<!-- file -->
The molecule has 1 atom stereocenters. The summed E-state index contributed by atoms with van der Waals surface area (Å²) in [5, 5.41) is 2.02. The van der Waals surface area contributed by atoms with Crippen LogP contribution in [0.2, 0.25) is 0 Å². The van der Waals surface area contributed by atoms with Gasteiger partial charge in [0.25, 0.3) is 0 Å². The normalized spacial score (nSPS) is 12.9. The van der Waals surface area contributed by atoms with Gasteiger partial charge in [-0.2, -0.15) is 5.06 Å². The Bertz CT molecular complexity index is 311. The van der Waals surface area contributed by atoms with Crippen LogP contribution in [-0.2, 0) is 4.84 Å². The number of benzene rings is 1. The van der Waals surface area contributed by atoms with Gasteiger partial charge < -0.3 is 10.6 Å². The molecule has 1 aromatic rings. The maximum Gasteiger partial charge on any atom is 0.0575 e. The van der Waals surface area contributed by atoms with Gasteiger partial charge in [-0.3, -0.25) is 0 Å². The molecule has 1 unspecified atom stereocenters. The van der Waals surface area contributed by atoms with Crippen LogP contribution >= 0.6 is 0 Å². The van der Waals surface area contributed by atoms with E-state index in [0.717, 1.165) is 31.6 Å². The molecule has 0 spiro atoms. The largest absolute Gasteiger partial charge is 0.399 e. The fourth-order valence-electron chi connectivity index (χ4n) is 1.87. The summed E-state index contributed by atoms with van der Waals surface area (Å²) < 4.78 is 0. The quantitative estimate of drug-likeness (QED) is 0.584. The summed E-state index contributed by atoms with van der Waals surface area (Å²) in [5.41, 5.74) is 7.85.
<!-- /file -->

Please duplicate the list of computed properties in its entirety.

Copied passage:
The molecule has 1 atom stereocenters. The summed E-state index contributed by atoms with van der Waals surface area (Å²) in [5, 5.41) is 2.02. The van der Waals surface area contributed by atoms with Crippen LogP contribution in [0.2, 0.25) is 0 Å². The van der Waals surface area contributed by atoms with Gasteiger partial charge in [0.25, 0.3) is 0 Å². The normalized spacial score (nSPS) is 12.9. The van der Waals surface area contributed by atoms with Gasteiger partial charge in [-0.2, -0.15) is 5.06 Å². The Bertz CT molecular complexity index is 311. The van der Waals surface area contributed by atoms with Crippen LogP contribution in [-0.2, 0) is 4.84 Å². The number of benzene rings is 1. The van der Waals surface area contributed by atoms with Gasteiger partial charge < -0.3 is 10.6 Å². The molecule has 1 aromatic rings. The maximum Gasteiger partial charge on any atom is 0.0575 e. The van der Waals surface area contributed by atoms with Gasteiger partial charge in [-0.3, -0.25) is 0 Å². The molecule has 1 unspecified atom stereocenters. The van der Waals surface area contributed by atoms with Crippen LogP contribution >= 0.6 is 0 Å². The van der Waals surface area contributed by atoms with E-state index in [0.717, 1.165) is 31.6 Å². The molecule has 0 spiro atoms. The largest absolute Gasteiger partial charge is 0.399 e. The fourth-order valence-electron chi connectivity index (χ4n) is 1.87. The summed E-state index contributed by atoms with van der Waals surface area (Å²) < 4.78 is 0. The quantitative estimate of drug-likeness (QED) is 0.584. The summed E-state index contributed by atoms with van der Waals surface area (Å²) in [5.41, 5.74) is 7.85.